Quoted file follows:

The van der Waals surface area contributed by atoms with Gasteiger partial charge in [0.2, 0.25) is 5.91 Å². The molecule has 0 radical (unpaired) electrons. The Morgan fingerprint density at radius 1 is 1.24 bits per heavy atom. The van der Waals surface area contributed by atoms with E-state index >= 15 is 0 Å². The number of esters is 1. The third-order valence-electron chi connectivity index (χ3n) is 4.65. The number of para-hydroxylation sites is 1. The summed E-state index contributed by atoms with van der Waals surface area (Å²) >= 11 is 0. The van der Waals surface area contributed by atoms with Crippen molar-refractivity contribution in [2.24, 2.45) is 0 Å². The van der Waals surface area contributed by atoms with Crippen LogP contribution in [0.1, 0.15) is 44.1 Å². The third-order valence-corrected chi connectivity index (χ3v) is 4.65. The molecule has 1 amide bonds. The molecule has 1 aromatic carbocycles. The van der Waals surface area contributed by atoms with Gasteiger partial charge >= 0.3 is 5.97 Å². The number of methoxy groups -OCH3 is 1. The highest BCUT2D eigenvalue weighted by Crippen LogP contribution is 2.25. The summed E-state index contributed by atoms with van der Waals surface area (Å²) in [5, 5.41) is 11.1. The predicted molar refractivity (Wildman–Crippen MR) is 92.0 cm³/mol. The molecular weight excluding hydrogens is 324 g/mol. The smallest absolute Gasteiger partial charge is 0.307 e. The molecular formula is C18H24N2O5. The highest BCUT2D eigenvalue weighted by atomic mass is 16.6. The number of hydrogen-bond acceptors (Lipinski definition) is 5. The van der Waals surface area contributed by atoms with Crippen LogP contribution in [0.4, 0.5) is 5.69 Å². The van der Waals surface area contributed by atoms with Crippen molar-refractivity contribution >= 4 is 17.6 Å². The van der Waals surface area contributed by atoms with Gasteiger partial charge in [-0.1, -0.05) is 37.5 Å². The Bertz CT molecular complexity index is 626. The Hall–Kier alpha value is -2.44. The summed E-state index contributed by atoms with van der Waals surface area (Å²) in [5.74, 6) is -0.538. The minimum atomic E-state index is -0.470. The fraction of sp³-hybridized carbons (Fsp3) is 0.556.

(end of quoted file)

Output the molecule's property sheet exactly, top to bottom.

The van der Waals surface area contributed by atoms with Gasteiger partial charge in [0.2, 0.25) is 5.91 Å². The molecule has 0 radical (unpaired) electrons. The Morgan fingerprint density at radius 1 is 1.24 bits per heavy atom. The van der Waals surface area contributed by atoms with E-state index >= 15 is 0 Å². The number of esters is 1. The third-order valence-electron chi connectivity index (χ3n) is 4.65. The number of para-hydroxylation sites is 1. The summed E-state index contributed by atoms with van der Waals surface area (Å²) >= 11 is 0. The van der Waals surface area contributed by atoms with Crippen molar-refractivity contribution in [2.24, 2.45) is 0 Å². The van der Waals surface area contributed by atoms with Crippen LogP contribution in [0.1, 0.15) is 44.1 Å². The third-order valence-corrected chi connectivity index (χ3v) is 4.65. The molecule has 1 amide bonds. The molecule has 1 aromatic carbocycles. The van der Waals surface area contributed by atoms with Gasteiger partial charge >= 0.3 is 5.97 Å². The number of methoxy groups -OCH3 is 1. The highest BCUT2D eigenvalue weighted by Crippen LogP contribution is 2.25. The summed E-state index contributed by atoms with van der Waals surface area (Å²) in [5, 5.41) is 11.1. The predicted molar refractivity (Wildman–Crippen MR) is 92.0 cm³/mol. The molecular weight excluding hydrogens is 324 g/mol. The smallest absolute Gasteiger partial charge is 0.307 e. The molecular formula is C18H24N2O5. The highest BCUT2D eigenvalue weighted by atomic mass is 16.6. The number of hydrogen-bond acceptors (Lipinski definition) is 5. The van der Waals surface area contributed by atoms with Crippen LogP contribution in [0.4, 0.5) is 5.69 Å². The van der Waals surface area contributed by atoms with Crippen molar-refractivity contribution >= 4 is 17.6 Å². The van der Waals surface area contributed by atoms with Gasteiger partial charge in [-0.1, -0.05) is 37.5 Å². The Bertz CT molecular complexity index is 626. The Hall–Kier alpha value is -2.44. The summed E-state index contributed by atoms with van der Waals surface area (Å²) in [5.74, 6) is -0.538. The minimum atomic E-state index is -0.470. The fraction of sp³-hybridized carbons (Fsp3) is 0.556.